Even when walking in the park, getting a dog isn’t a walk in the park.
There are so many factors and things that go into bringing one of these creatures into your life, and there’s a lot of things you get out of this commitment.
Dogs are known as ‘man’s best friends’ because they truly are the ultimate companion, providing love, loyalty, and kindness.
So when entering into this 10-15 year bond with a canine, it is only right that we give it back. If we are a good, dedicated friend to our dog, they are an amazingly dedicated friend to us.
So while it’s a complicated, stressful process raising a dog, it’s as simple as loving one another.
The Chipit is a particularly unusual breed. It is a hybrid of an American Pitbull Terrier and Chihuahua, which are both dogs on different sides of the waggy tailed spectrum.
The Chihuahua can be dated back to the Aztec era, where they were supposedly sacrificed to bring the dead into the afterlife.
The American Pitbull Terrier is a mix itself between a Pitbull and a Terrier and were used for fighting before the sport of dog fighting was outlawed.
It’s a peculiar history, but what we have with the Chipit is a uniquely adorable dog that is friendly, and feisty.
In this guide, I will take you on a journey throughout the fundamentals of the Chipit.
I will detail reputable breeders, behaviors, costs and other factors that you need to know before committing to this dog.
It’s a long list but is an important one that’ll help you on your way to bring an adorable dog to your household. Do you want to know more about this particularly eccentric canine?
Scroll on down to delve into the vitals of the Chipit.
Chipit: Before You Buy
As I stated before, dogs aren’t a walk in the park when it comes to purchasing one, so you need to think and contemplate your decision really.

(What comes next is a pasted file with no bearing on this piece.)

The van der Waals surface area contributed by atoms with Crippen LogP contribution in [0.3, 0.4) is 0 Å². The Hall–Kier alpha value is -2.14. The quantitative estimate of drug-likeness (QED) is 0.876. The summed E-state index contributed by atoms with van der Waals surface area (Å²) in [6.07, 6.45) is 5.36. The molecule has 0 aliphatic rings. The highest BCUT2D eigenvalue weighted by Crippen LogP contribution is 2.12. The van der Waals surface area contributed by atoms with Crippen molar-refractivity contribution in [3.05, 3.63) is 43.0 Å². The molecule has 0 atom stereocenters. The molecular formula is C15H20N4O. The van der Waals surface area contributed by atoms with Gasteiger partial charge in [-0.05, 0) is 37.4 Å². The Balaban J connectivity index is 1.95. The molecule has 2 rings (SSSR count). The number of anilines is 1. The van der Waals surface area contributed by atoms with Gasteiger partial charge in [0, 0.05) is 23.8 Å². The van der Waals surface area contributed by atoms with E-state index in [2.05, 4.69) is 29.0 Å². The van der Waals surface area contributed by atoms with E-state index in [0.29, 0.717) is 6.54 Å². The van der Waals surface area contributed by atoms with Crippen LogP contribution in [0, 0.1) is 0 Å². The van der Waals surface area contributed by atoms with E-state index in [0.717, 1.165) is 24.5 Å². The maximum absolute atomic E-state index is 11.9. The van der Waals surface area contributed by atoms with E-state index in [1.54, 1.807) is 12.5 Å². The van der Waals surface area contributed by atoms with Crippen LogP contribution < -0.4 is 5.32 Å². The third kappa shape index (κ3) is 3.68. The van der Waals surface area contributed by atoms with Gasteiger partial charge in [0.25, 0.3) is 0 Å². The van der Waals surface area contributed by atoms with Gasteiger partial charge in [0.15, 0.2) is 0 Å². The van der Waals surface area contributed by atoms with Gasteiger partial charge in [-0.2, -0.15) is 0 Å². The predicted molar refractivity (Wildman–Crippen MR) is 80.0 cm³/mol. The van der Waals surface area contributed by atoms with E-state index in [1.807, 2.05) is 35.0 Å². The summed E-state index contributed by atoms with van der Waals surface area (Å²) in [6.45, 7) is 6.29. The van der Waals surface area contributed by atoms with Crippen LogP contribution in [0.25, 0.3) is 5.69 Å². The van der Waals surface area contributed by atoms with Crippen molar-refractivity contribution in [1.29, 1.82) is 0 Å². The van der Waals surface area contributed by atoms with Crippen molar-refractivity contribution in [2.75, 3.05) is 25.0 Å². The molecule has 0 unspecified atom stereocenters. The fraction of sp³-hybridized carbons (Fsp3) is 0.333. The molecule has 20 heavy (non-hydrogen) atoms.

Do you have time for a dog? Do you have the dedication for a dog? Do you have space for a dog?
These are all questions you have to ask. Getting a dog is like getting a new addition to your family or starting a whole new family altogether.
You need to make it a priority, and it needs to be on the back of your mind at all times.
Some things you should consider when getting a Chipit include:
- Your choice of gender.
- Your choice of color preference
- Your position on spaying/neutering, and whether or not this is something you want to pursue.
- Your work schedule. You need to socialize a dog; if you can’t, it may not be time for you to get a puppy just yet.
- Your household. Do you have the space to house a dog at the moment? It needs to be comfortable.
How Much Does a Chipit Cost?
Expect to pay $906 USD to obtain a Chipit from a responsible breeder. If you’re planning to adopt, the dog will cost at least $175.
Medical fees will range from $400-$600 a year annually but will help ensure that your dog’s health is intact.
How Do I Find a Reputable Chipit Breeder?
Finding a reputable breeder is one of the most anxiety-inducing components of getting a dog because there’s nothing you want less than a puppy that has not been bred professionally.